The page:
How we access the internet on a daily basis has drastically changed over the past five years and there has been a clear shift away from the desktop PC. Intel knows that the market is changing and doesn’t want to miss out on the shifting market, so they are working on a number of new products that will help keep traditional computers relevant even though they might not look like a PC. One of the products that Intel has been working on in recent months is the Intel Compute Stick. The Intel Compute Stick was designed to allow users around the world to quickly and easily make any HD television a computer. Like it or not it appears that we are entering the era of having an entire PC on an stick!
Intel is admittedly not going after power users with the the Compute Stick, but rather everyday consumers that need a cost effective way to browse the web, stream videos, Skype with others, play basic games and check e-mail. For this reason Intel is shipping the Compute Stick as a full computer – with memory, storage, connectivity and even the Operating System (OS) installed and ready to go out of the box.
Intel will be shipping two versions of the Compute Stick. The first version will be sold under part number STCK1A32WFC and it will be running Microsoft Windows 8.1 (32-bit) for around $149.99 when it launches later this month. Then in June there will be an Intel Compute Stick version running Ubuntu 14.04 LTS (Linux) coming for around $110 that will be sold under part number STCK1A8LFC. The Linux version has some hardware differences that we will talk about in a bit.
Intel sent Legit Reviews an early pre-production sample of the Intel Compute Stick with Windows 8.1 to test out. The part number on this model is STCK1A32WFC and this PC on a stick comes with an Intel Atom quad-core ‘Bay Trail’ processor (Z3735F), 2 GB of DDR3L memory, 32 GB of on board storage, a micro SD card slot (with support for up to 128 GB of additional storage), 802.11b/g/n wireless, Bluetooth 4.0, and Windows 8.1 with Bing. The Linux version is obviously different due to the OS that comes installed on it, but it also has only 1 GB of DDR3L memory and 8 GB of on board storage.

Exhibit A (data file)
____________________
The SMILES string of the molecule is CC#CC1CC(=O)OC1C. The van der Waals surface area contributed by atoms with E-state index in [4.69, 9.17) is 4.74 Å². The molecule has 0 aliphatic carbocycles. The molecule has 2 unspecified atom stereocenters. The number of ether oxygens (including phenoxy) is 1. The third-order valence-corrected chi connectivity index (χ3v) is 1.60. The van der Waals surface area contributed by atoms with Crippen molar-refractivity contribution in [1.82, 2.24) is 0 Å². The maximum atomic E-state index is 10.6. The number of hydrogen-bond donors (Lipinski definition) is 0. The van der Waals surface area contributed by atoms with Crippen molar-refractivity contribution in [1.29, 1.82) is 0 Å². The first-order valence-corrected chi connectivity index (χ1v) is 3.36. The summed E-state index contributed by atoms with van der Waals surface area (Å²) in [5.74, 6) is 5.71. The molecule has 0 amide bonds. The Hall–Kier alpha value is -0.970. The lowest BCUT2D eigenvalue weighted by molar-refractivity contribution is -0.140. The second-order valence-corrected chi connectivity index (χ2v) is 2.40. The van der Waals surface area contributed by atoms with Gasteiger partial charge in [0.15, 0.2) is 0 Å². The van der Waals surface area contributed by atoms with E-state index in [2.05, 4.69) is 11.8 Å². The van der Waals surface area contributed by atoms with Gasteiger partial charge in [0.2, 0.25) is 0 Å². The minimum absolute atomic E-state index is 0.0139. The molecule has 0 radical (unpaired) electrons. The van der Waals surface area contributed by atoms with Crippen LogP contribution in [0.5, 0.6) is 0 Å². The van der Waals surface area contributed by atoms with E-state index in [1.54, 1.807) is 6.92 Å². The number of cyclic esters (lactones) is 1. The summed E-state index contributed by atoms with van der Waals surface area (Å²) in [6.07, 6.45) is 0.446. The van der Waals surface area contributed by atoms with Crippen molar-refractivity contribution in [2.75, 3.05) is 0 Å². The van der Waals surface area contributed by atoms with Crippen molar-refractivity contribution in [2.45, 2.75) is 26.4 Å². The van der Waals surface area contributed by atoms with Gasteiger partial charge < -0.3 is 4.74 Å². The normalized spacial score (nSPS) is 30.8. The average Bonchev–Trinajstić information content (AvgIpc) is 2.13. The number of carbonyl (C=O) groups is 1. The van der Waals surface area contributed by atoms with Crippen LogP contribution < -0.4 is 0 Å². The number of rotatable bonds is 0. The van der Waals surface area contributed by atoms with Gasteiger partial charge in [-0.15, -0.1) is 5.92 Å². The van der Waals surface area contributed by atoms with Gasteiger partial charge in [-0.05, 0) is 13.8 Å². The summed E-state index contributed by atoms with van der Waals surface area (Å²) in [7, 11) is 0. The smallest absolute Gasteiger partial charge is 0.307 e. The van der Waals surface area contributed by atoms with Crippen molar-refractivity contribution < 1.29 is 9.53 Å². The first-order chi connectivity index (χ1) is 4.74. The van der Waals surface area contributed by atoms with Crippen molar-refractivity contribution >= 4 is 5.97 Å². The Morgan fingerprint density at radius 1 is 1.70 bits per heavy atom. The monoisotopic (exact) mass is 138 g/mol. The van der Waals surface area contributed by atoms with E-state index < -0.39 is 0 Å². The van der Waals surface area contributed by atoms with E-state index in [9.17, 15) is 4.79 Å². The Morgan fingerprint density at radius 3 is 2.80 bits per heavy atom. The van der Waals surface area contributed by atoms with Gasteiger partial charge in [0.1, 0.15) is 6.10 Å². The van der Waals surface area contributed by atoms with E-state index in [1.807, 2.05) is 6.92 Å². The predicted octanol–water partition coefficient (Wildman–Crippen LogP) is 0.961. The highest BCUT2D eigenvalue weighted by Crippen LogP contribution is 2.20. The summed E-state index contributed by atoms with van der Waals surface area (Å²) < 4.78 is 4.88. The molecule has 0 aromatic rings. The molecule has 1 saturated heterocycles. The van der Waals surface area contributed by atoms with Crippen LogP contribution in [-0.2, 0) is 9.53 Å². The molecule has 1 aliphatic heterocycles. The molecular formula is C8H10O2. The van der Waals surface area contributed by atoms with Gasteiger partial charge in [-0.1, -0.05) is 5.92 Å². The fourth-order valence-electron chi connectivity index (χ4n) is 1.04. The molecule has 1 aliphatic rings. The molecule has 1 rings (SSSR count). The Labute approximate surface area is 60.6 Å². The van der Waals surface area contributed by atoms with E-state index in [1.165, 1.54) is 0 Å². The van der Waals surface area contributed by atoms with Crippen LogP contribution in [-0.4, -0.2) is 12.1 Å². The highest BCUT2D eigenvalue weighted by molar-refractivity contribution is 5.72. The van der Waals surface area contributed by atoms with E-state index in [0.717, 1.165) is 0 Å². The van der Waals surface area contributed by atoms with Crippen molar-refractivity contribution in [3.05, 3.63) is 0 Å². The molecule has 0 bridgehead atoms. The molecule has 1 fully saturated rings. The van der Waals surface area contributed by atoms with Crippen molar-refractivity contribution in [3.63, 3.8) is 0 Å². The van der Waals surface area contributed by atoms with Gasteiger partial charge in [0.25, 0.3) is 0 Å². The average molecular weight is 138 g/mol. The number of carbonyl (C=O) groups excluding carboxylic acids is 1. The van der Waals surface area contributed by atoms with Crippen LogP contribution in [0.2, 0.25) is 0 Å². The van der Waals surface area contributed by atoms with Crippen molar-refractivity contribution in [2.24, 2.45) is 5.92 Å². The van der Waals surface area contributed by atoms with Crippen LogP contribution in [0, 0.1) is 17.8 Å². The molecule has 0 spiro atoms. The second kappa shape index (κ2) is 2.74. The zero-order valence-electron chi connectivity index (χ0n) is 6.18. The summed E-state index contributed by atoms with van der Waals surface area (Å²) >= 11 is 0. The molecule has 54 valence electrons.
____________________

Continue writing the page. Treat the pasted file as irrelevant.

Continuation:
Intel Compute Stick Specifications – STCK1A32WFC – Windows 8.1 with Bing
Inside the packing we discovered the Intel Compute Stick, AC-DC power adapter, USB cable for the power adapter and an HDMI extension cable to ensure the best compatibility with the thousands of HDTVs and PC monitors out there.
The Intel Compute Stick is measures 103 x 37 x 12 mm (LxWxH) and is pretty damn small for an actively cooled PC. Yes, Intel managed to stuff a small cooling fan inside the Compute Stick to ensure nothing inside gets too toasty when you have the Intel Atom Processor Z3735F under a heavy load.
On the end of the drive you have the HDMI 1.4a port that goes into the TV or monitor and then all the rest of the goodies are on the sides of the drive. On this side you have the security notch, high-speed USB 2.0 port, power port and the power button.
On the other side you have the microSD UHS-I card slot and that is it other the the ventilation holes that are on either side of the black plastic housing. Let’s take a look inside the Intel Compute Stick!
Intel has managed to pack a good number components inside this miniature computer along with a decently sized heatsink and the smallest fan that we have ever seen in a PC! Intel went with a SUNON UB5U3 that is 30mm square with a thickness of just 3mm. This fan puts out around 0.630 CFM of airflow and only kicks in when a certain temperature threshold is reached. Despite the blower fans extremely small size it has a noise rating of just 39.2 dB and you can barely hear it a few feet away in a fairly quite home environment.
Now that we have a basic understanding of what the Intel Compute Stick is and what makes it tick we can get to the performance testing that you’ve been waiting so diligently for.